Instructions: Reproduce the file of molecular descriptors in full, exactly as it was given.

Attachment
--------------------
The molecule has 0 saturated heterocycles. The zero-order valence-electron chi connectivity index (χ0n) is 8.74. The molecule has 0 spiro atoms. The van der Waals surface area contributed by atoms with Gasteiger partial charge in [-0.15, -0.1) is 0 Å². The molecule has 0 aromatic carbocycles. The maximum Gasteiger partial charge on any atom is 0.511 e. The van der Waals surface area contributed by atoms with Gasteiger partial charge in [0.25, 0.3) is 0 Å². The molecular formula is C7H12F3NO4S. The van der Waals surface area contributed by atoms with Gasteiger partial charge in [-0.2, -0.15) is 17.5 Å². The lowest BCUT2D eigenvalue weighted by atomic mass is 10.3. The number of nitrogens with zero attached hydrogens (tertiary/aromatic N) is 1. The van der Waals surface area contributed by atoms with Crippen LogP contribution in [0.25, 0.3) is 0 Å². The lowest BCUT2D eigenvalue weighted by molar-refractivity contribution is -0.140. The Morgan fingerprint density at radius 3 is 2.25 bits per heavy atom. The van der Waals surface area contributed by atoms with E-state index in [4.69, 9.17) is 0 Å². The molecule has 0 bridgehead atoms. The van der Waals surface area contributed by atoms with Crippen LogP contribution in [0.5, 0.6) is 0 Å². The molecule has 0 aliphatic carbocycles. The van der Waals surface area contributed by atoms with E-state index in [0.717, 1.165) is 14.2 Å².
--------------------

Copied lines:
The molecule has 0 saturated heterocycles. The zero-order valence-electron chi connectivity index (χ0n) is 8.74. The molecule has 0 spiro atoms. The van der Waals surface area contributed by atoms with Gasteiger partial charge in [-0.15, -0.1) is 0 Å². The molecule has 0 aromatic carbocycles. The maximum Gasteiger partial charge on any atom is 0.511 e. The van der Waals surface area contributed by atoms with Gasteiger partial charge in [0.25, 0.3) is 0 Å². The molecular formula is C7H12F3NO4S. The van der Waals surface area contributed by atoms with Gasteiger partial charge in [-0.2, -0.15) is 17.5 Å². The lowest BCUT2D eigenvalue weighted by atomic mass is 10.3. The number of nitrogens with zero attached hydrogens (tertiary/aromatic N) is 1. The van der Waals surface area contributed by atoms with Crippen LogP contribution in [0.25, 0.3) is 0 Å². The lowest BCUT2D eigenvalue weighted by molar-refractivity contribution is -0.140. The Morgan fingerprint density at radius 3 is 2.25 bits per heavy atom. The van der Waals surface area contributed by atoms with E-state index in [4.69, 9.17) is 0 Å². The molecule has 0 bridgehead atoms. The van der Waals surface area contributed by atoms with Crippen LogP contribution in [0.5, 0.6) is 0 Å². The molecule has 0 aliphatic carbocycles. The van der Waals surface area contributed by atoms with E-state index in [0.717, 1.165) is 14.2 Å².